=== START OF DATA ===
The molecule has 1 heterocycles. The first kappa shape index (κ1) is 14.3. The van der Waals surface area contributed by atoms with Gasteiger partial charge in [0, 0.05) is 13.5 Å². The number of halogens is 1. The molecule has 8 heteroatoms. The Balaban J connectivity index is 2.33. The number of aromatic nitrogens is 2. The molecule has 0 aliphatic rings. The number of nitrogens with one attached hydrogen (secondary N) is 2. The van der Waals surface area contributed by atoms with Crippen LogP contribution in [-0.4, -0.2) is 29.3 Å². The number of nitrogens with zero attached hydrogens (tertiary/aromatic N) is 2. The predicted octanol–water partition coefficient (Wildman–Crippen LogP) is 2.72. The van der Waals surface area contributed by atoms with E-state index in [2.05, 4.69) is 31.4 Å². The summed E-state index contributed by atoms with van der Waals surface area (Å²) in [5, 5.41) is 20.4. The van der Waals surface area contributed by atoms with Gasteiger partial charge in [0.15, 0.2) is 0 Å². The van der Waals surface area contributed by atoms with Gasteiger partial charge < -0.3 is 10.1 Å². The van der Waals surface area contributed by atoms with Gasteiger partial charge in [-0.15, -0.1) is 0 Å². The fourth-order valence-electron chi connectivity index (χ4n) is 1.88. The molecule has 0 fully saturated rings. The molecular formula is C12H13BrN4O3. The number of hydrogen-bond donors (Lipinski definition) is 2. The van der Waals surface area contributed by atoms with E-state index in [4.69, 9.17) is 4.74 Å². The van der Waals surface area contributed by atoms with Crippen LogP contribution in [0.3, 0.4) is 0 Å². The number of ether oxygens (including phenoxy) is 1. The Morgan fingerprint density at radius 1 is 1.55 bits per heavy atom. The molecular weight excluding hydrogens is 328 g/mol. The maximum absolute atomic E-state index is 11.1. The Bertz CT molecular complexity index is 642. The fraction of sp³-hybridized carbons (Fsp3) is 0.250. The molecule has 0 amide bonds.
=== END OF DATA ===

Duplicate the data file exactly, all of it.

The molecule has 1 heterocycles. The first kappa shape index (κ1) is 14.3. The van der Waals surface area contributed by atoms with Gasteiger partial charge in [0, 0.05) is 13.5 Å². The number of halogens is 1. The molecule has 8 heteroatoms. The Balaban J connectivity index is 2.33. The number of aromatic nitrogens is 2. The molecule has 0 aliphatic rings. The number of nitrogens with one attached hydrogen (secondary N) is 2. The van der Waals surface area contributed by atoms with Crippen LogP contribution in [-0.4, -0.2) is 29.3 Å². The number of nitrogens with zero attached hydrogens (tertiary/aromatic N) is 2. The predicted octanol–water partition coefficient (Wildman–Crippen LogP) is 2.72. The van der Waals surface area contributed by atoms with E-state index in [2.05, 4.69) is 31.4 Å². The summed E-state index contributed by atoms with van der Waals surface area (Å²) in [5, 5.41) is 20.4. The van der Waals surface area contributed by atoms with Gasteiger partial charge in [0.15, 0.2) is 0 Å². The van der Waals surface area contributed by atoms with Gasteiger partial charge < -0.3 is 10.1 Å². The van der Waals surface area contributed by atoms with Gasteiger partial charge in [-0.15, -0.1) is 0 Å². The fourth-order valence-electron chi connectivity index (χ4n) is 1.88. The molecule has 0 fully saturated rings. The molecular formula is C12H13BrN4O3. The number of hydrogen-bond donors (Lipinski definition) is 2. The van der Waals surface area contributed by atoms with E-state index in [4.69, 9.17) is 4.74 Å². The van der Waals surface area contributed by atoms with Crippen LogP contribution in [0.3, 0.4) is 0 Å². The number of ether oxygens (including phenoxy) is 1. The Morgan fingerprint density at radius 1 is 1.55 bits per heavy atom. The molecular weight excluding hydrogens is 328 g/mol. The maximum absolute atomic E-state index is 11.1. The Bertz CT molecular complexity index is 642. The fraction of sp³-hybridized carbons (Fsp3) is 0.250. The molecule has 0 amide bonds.